Scientists currently have contrasting views on the correlation between a biome’s diversity and its vulnerability to invasive species. Some believe that an environment with many species has higher competition for resources and will discourage invaders, while others believe that if many species can already share a niche in the environment an invasive one will logically be able to as well. Dzialowski (2010) tested these theories with the invasive plankton, Daphnia lumholtzi.
D. lumholtzi is invasive to North American lakes and rivers, so three native Daphnia species were raised both separately and in combination, then D. Lumholtzi was introduced to each test. While the number of species in the test did not directly correlate to the population of D. lumholtzi, one of the native species, D. magna, lowered the D. lumholtzi populations significantly in all tests where it was present. Dzialowski concludes that certain native species are more capable of outcompeting exotics, and that species-rich environments are more likely to contain such a species.
Dzialowski, A.R., 2010. Experimental effect of consumer identity on the invasion success of a non-native cladoceran. Hydrobiologia 652: 139-148.
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Elser from Arizona State University and his team conducted a study examining the distribution and competitive effects of the invasive zooplankton Daphnia lumholtzi in Arizona. First detected in Texas in 1990, this species indigenous to Africa, Australia, and India has spread throughout the midwestern and southern United States.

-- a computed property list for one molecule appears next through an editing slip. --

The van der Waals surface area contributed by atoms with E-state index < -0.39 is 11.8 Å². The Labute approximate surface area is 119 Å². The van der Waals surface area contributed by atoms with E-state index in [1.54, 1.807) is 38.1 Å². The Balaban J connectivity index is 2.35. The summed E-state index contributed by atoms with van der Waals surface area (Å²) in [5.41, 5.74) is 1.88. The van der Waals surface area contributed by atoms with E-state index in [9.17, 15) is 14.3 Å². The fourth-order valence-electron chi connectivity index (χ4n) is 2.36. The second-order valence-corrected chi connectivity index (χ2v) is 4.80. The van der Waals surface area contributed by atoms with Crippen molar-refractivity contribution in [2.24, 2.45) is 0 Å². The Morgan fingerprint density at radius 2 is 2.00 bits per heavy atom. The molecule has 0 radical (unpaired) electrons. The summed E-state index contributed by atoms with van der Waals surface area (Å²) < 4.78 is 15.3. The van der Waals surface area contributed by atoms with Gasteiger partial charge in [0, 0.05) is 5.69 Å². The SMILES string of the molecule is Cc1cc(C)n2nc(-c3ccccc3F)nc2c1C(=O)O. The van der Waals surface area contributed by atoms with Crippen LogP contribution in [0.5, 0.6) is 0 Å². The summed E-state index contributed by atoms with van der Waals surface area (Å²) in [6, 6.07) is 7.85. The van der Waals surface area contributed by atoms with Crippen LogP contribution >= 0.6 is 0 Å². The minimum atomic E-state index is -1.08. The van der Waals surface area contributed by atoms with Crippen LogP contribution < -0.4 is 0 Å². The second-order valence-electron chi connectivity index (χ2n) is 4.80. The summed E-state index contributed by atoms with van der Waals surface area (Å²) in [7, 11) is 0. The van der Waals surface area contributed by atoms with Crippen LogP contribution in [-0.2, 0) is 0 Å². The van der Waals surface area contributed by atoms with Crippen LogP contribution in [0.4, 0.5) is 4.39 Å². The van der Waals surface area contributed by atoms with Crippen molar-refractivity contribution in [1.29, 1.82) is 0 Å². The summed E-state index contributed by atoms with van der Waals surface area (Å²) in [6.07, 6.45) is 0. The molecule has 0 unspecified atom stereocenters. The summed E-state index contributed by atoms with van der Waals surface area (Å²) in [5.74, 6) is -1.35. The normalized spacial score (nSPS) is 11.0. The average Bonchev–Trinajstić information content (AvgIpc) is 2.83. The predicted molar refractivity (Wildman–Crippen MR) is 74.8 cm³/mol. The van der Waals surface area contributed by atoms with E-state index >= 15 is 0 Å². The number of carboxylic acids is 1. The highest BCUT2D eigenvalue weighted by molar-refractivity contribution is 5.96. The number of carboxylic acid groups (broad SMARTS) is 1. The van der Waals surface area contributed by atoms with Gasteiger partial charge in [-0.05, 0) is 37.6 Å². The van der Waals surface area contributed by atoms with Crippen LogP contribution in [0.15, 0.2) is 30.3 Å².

Elser conducted a field sampling of 12 reservoirs in central Arizona and a competition experiment involving water from Canyon Lake. The samplings demonstrated that D lumholtzi was dispersed across central Arizona in various watersheds, some with a greater percentage of the exotic zooplankton than others (ranging from none to more than the native species). This proves the persistence of this specie’s invasion in Arizona. The competition experiments found that the production of both species (D lumholtzi and native D pulex) decreased when both were present at the lake. Also, D lumholtzi reduced total zooplankton production. Therefore, communities dominated by D lumholtzi are expected to be less fertile and retain lower biomass.
Research on this detrimental species will continue because it impacts plankton communities and fish production since their spination renders them inedible.
Resource: Journal of the Arizona-Nevada Academy of Science Vol. 34(2): pp 89-94. (2002)
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